Wednesday, April 20, 2022

Trashion/Refashion Show 2022: Mothic

One of my favorite Syd retrospectives is her path through creating, constructing, and modeling her original designs in our town's Trashion/Refashion Show. She's gone from a four-year-old who used up most of a pink marker to draw what she wanted me to make her--

2011: Fairy Princess
2012: Rainbow Fairy
2013: Rose Dress
2014: Upside-Down Orange
2015: The Awesomes

--to a nine-year-old who took over some of the work of construction and embellishment--

2016: The Phoenix
2017: Supergirl of the Night

--to an eleven-year-old capable enough to be the sole artist at work, responsible for all the design, sewing, and styling of her garments:

2018: Medieval Maiden
2019: Gibbon Girl

2020 would have been the debut of her first work designing a garment for someone else, with three of her designs accepted into the show, and two friends excited to model with her.

Happily, the Trashion/Refashion Show came back in 2021, though in a new location and diminished capacity:

2021: That Girl from The Ring

So 2022 was when we got to enjoy our Trashion/Refashion Show back at capacity and back where it belonged in our town's 100-year-old theater. In 1922, people packed the seats to watch silent movies, but a few days ago, they were there to watch the designer of Mothic model her original creation on the runway.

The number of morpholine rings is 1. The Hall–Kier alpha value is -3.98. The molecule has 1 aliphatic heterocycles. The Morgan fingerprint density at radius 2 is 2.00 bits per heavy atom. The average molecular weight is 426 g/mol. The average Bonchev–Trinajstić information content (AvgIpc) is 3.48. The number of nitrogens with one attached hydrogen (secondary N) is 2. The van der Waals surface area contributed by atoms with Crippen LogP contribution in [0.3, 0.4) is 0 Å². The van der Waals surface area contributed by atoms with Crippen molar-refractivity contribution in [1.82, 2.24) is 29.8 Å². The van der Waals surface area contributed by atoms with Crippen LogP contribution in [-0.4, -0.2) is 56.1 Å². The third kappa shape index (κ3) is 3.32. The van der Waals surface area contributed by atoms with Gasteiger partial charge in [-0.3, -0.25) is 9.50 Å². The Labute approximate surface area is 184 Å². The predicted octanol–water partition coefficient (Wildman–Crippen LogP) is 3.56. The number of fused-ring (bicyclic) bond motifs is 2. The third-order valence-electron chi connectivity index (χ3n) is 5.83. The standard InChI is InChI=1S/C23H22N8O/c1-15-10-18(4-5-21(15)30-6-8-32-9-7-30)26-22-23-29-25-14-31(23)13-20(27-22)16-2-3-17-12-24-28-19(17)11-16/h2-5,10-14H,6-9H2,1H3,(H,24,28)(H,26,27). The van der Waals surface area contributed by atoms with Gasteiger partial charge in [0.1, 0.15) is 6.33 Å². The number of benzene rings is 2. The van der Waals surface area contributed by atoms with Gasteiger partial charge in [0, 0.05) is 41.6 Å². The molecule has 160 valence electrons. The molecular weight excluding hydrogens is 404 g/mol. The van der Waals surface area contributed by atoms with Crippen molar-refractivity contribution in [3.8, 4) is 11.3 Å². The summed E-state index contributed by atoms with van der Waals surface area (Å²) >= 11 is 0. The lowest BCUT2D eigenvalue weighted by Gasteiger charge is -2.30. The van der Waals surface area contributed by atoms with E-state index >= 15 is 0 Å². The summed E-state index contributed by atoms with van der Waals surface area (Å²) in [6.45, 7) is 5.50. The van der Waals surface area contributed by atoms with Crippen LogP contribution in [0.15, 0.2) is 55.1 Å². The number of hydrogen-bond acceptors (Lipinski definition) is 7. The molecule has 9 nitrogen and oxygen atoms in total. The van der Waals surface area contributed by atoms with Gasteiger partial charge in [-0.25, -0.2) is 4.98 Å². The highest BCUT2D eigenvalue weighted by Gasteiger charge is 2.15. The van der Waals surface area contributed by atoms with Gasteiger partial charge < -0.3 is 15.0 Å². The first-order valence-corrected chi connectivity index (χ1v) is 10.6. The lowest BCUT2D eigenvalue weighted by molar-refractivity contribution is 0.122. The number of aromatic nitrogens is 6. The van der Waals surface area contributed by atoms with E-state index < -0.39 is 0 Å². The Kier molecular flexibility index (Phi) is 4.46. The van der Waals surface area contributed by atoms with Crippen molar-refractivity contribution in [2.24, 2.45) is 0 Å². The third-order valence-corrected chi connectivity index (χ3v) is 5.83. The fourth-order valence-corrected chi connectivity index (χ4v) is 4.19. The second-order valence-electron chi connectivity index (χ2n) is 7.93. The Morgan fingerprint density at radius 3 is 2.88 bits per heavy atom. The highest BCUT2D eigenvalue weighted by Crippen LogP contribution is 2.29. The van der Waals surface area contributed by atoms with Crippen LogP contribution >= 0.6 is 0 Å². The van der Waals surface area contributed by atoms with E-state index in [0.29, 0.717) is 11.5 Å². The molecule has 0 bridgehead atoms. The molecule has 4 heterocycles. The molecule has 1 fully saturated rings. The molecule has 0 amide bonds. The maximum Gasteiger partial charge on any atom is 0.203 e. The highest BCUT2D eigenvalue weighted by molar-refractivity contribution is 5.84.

Her garment originally started out quite different. Here are some of her application photos:

Syd later decided to change the undershirt to black, as well, but the bodice and skirt set stayed the same in the final garment. The biggest change, though, was the wings. Here are her original wings:

She could not figure out how to construct the look she was going for, so settled on highly embellishing wings that would remain closed and function like a cape:

Syd finally solved the construction issue by moving to the lightest fabric we could find--old cotton bedsheets--painting them with a combination of fabric dye and artist's acrylics, and creating a light structure from corrugated cardboard to give them the extension she wanted.

I think she achieved the look she was going for:



And here she is in motion:

It was a special day and a beautiful night, and I'm glad that we got to have it again.

Syd is still interested in extendable wing forms, particularly articulated ones that can be controlled by the wearer, so it looks like we've got our summer engineering project all figured out!

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